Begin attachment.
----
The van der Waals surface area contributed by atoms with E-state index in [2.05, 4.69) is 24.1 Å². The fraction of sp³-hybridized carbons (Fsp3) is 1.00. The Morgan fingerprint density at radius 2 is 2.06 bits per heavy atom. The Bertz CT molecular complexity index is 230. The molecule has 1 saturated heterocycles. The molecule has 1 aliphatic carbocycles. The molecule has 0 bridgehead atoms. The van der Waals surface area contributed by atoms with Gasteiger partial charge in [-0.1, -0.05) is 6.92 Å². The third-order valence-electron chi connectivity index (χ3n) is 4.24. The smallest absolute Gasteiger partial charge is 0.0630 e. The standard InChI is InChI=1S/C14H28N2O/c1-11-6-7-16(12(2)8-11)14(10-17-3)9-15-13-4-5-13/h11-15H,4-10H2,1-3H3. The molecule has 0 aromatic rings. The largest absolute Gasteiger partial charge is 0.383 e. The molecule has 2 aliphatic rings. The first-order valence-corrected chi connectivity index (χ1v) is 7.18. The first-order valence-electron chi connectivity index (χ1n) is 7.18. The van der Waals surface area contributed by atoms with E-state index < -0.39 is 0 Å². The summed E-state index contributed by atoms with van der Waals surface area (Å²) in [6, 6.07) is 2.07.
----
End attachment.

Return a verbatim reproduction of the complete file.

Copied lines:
The van der Waals surface area contributed by atoms with E-state index in [2.05, 4.69) is 24.1 Å². The fraction of sp³-hybridized carbons (Fsp3) is 1.00. The Morgan fingerprint density at radius 2 is 2.06 bits per heavy atom. The Bertz CT molecular complexity index is 230. The molecule has 1 saturated heterocycles. The molecule has 1 aliphatic carbocycles. The molecule has 0 bridgehead atoms. The van der Waals surface area contributed by atoms with Gasteiger partial charge in [-0.1, -0.05) is 6.92 Å². The third-order valence-electron chi connectivity index (χ3n) is 4.24. The smallest absolute Gasteiger partial charge is 0.0630 e. The standard InChI is InChI=1S/C14H28N2O/c1-11-6-7-16(12(2)8-11)14(10-17-3)9-15-13-4-5-13/h11-15H,4-10H2,1-3H3. The molecule has 0 aromatic rings. The largest absolute Gasteiger partial charge is 0.383 e. The molecule has 2 aliphatic rings. The first-order valence-corrected chi connectivity index (χ1v) is 7.18. The first-order valence-electron chi connectivity index (χ1n) is 7.18. The van der Waals surface area contributed by atoms with E-state index < -0.39 is 0 Å². The summed E-state index contributed by atoms with van der Waals surface area (Å²) in [6, 6.07) is 2.07.